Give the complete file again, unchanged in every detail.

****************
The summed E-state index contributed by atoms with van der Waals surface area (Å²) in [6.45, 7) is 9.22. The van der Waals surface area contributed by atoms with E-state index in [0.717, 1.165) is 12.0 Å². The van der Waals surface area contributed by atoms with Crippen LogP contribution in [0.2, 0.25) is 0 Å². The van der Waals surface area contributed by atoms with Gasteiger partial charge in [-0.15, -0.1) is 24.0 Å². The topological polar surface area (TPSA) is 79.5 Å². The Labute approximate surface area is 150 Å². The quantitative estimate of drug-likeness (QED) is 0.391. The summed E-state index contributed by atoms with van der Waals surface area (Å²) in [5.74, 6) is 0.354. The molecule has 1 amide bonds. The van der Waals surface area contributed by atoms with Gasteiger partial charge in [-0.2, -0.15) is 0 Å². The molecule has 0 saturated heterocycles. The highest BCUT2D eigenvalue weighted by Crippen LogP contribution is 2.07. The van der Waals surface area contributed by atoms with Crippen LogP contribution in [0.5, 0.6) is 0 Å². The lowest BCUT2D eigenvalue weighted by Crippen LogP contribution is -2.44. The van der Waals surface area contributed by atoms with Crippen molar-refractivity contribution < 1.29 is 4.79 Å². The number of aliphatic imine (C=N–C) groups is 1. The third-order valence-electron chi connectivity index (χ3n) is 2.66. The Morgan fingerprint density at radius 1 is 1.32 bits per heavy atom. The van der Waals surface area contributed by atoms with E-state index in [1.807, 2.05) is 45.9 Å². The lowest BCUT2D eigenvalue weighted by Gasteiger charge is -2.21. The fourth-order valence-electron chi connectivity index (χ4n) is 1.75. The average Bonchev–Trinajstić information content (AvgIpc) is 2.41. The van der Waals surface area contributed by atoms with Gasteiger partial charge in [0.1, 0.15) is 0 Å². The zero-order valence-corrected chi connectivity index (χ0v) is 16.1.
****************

The summed E-state index contributed by atoms with van der Waals surface area (Å²) in [6.45, 7) is 9.22. The van der Waals surface area contributed by atoms with E-state index in [0.717, 1.165) is 12.0 Å². The van der Waals surface area contributed by atoms with Crippen LogP contribution in [0.2, 0.25) is 0 Å². The van der Waals surface area contributed by atoms with Gasteiger partial charge in [-0.15, -0.1) is 24.0 Å². The topological polar surface area (TPSA) is 79.5 Å². The Labute approximate surface area is 150 Å². The quantitative estimate of drug-likeness (QED) is 0.391. The summed E-state index contributed by atoms with van der Waals surface area (Å²) in [5.74, 6) is 0.354. The molecule has 1 amide bonds. The van der Waals surface area contributed by atoms with Gasteiger partial charge in [-0.2, -0.15) is 0 Å². The molecule has 0 saturated heterocycles. The highest BCUT2D eigenvalue weighted by Crippen LogP contribution is 2.07. The van der Waals surface area contributed by atoms with Crippen LogP contribution in [0.5, 0.6) is 0 Å². The lowest BCUT2D eigenvalue weighted by Crippen LogP contribution is -2.44. The van der Waals surface area contributed by atoms with Crippen molar-refractivity contribution < 1.29 is 4.79 Å². The number of aliphatic imine (C=N–C) groups is 1. The third-order valence-electron chi connectivity index (χ3n) is 2.66. The Morgan fingerprint density at radius 1 is 1.32 bits per heavy atom. The van der Waals surface area contributed by atoms with E-state index in [1.807, 2.05) is 45.9 Å². The lowest BCUT2D eigenvalue weighted by Gasteiger charge is -2.21. The fourth-order valence-electron chi connectivity index (χ4n) is 1.75. The average Bonchev–Trinajstić information content (AvgIpc) is 2.41. The van der Waals surface area contributed by atoms with Gasteiger partial charge in [0.1, 0.15) is 0 Å². The zero-order valence-corrected chi connectivity index (χ0v) is 16.1.